Food chain sustainability: Microbiome project gains US$12.7m EU funding

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18 Jan 2019 --- The Master Project, which aims to harness microbiome knowledge and DNA sequencing to boost food chain sustainability, has received EU funding of nearly €11 million (US$12.7 million). The “ambitious” research project will be achieved over four years through the involvement of 31 leading European and international academic and industry teams. The project, launched this week in Ireland, is part of the Horizon 2020 program, which is the biggest EU Research and Innovation program ever with nearly €80 billion (US$91.2 billion) of funding available over seven years.

Although the existence of microbes has been common knowledge for years, it is only during the past 10 to 15 years that the scientific community have begun to gain thorough insights into the composition and function of microbiomes. This has been done with the development of DNA sequencing technologies, for example. However, little is known about microbiomes across complex food chains, making it difficult to use this technology to develop more sustainable food systems. It also hinders the development of innovative new products.

The overall aim of the Master project is to take a global approach to the development of concrete microbiome products with high commercial potential. Click to EnlargeThe Master project was launched at the Teagasc food research centre, Ashtown, Dublin on Thursday 17th January.

Speaking at the first meeting of the participants in the Master Project, Dr. Paul Cotter, Head of the Food Biosciences Department at Teagasc Food Research Centre, says: “We will harness exciting new microbiome knowledge and apply DNA sequencing technologies to significantly enhance the health and resilience of fish, plants, soil, animals and humans.”

“This will be achieved by adding, or encouraging the growth of, health-promoting microbes and detecting and eliminating spoilage- and disease-causing species. Through applying our cross-sectorial and transdisciplinary expertise, this research will bring these applications closer to market, thereby facilitating capacity building and supporting the creation of new jobs in the food sector and the bioeconomy,” he adds.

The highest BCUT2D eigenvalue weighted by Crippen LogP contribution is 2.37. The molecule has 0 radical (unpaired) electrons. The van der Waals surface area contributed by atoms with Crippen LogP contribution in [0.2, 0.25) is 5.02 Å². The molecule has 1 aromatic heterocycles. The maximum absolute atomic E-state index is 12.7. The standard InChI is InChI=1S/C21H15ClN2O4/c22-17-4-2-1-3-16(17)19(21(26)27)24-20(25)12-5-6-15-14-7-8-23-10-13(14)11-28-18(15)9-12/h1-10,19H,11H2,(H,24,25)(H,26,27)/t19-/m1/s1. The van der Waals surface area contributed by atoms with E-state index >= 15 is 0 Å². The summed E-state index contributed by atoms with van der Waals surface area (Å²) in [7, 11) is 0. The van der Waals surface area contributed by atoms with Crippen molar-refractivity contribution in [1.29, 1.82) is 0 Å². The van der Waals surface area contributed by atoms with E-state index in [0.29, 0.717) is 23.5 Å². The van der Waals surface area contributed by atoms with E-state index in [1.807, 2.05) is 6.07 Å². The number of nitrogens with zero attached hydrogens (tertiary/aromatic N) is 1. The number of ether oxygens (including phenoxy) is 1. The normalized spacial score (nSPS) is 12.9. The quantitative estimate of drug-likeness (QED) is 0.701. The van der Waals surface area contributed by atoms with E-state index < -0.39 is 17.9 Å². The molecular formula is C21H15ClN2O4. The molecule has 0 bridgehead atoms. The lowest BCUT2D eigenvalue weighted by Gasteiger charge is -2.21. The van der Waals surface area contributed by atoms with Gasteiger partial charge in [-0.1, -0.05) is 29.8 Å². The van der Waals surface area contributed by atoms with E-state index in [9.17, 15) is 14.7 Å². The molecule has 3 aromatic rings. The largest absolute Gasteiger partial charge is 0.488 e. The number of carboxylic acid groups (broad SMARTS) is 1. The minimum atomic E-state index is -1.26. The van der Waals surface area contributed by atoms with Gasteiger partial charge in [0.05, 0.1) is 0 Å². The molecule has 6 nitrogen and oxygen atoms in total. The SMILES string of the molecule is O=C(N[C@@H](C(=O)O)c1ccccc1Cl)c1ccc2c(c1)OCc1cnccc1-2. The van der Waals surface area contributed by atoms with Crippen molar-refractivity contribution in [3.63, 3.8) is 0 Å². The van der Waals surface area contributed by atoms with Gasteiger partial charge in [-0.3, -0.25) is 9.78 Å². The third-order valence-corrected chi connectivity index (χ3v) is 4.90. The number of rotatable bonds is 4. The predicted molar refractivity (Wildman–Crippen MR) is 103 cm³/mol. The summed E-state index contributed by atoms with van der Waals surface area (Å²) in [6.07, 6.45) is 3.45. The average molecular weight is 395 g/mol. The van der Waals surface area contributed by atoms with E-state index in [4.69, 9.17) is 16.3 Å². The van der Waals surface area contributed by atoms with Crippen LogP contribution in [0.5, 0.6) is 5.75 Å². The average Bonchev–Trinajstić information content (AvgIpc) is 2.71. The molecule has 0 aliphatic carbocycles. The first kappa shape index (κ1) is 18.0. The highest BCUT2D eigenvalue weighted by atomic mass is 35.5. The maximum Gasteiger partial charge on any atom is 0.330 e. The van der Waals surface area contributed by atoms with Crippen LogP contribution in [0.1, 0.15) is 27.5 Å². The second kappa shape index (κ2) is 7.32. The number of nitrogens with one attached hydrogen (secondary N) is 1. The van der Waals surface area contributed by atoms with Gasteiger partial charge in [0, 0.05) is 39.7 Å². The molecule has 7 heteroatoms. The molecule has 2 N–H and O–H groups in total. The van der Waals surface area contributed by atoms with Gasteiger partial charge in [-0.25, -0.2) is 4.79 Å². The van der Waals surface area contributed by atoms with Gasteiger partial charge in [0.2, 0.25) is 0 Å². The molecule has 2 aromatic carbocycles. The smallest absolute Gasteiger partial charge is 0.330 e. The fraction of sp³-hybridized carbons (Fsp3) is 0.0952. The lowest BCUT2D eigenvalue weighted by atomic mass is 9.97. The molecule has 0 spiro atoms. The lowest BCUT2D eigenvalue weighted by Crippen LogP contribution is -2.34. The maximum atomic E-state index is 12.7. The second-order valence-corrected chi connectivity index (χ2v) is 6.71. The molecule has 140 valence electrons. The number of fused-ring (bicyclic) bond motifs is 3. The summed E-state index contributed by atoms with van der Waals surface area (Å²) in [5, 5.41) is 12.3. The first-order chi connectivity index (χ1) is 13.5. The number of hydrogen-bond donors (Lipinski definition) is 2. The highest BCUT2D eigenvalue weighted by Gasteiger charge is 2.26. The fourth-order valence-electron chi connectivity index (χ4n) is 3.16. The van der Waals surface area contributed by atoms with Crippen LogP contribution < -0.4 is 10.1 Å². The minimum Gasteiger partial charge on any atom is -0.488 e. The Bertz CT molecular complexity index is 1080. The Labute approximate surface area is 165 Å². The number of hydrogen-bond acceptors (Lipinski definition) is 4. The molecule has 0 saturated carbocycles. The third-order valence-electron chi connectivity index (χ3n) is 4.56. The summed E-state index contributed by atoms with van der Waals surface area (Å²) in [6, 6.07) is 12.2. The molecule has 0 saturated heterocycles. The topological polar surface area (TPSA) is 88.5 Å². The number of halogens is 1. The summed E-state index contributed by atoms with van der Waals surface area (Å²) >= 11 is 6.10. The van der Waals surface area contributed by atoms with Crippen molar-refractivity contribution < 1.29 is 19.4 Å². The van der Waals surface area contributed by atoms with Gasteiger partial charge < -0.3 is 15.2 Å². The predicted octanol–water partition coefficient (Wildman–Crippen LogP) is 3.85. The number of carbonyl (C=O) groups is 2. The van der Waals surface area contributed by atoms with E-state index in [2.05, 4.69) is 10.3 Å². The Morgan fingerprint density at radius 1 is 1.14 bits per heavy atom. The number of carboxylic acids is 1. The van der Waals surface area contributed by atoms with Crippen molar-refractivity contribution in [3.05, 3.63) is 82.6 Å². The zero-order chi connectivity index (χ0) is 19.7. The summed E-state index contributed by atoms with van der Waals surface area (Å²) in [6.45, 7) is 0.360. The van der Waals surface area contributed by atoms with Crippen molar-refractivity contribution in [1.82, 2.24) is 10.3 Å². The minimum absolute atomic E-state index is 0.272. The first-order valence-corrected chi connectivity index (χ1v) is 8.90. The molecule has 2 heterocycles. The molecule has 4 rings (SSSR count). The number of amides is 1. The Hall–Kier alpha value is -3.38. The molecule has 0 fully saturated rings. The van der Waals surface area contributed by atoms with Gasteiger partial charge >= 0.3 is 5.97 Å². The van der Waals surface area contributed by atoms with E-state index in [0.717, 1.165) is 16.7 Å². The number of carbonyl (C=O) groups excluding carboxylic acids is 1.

The results will initially be aimed at the European market. However, the project leaders anticipate that the results will apply at a global level because of the project’s international industry partners, Grace O’Callaghan, APC Microbiome Institute Project Manager, tells NutritionInsight.

The benefit to society will be significant, Cotter explains, and will improve the quantity, quality and safety of food across multiple food chains, including marine, plant, soil, rumen, meat, brewing, fruit and vegetable waste and fermented foods. 

“This will be achieved through mining microbiome data relating to the food chain, developing big data management tools to identify inter-relations between microbiomes across food chains, and generating close to market products and applications which promote sustainability, circularity and contribute to waste management and climate change mitigation,” he adds.

One other country innovating in the space of DNA sequencing is Irish biotech company Nuritas. Although Nuritas won’t be working on the Master Project, O’Callaghan notes that they will be collaborating with them on future projects.

Since starting operation in 2014, Nuritas has developed proprietary DNA analysis, which it combines with AI, to enhance the accurate analysis of molecules and peptides in food. The new technology is significantly faster with unparalleled accuracy compared to traditional methods of discovery, according to Nuritas.

Most recently, the company partnered with supplement manufacturer Pharmavite in a bid to “transform” the dietary supplements industry. The partnership will combine Nuritas’ artificial intelligence (AI) technology with Pharmavite’s experience across multiple dosage forms. 

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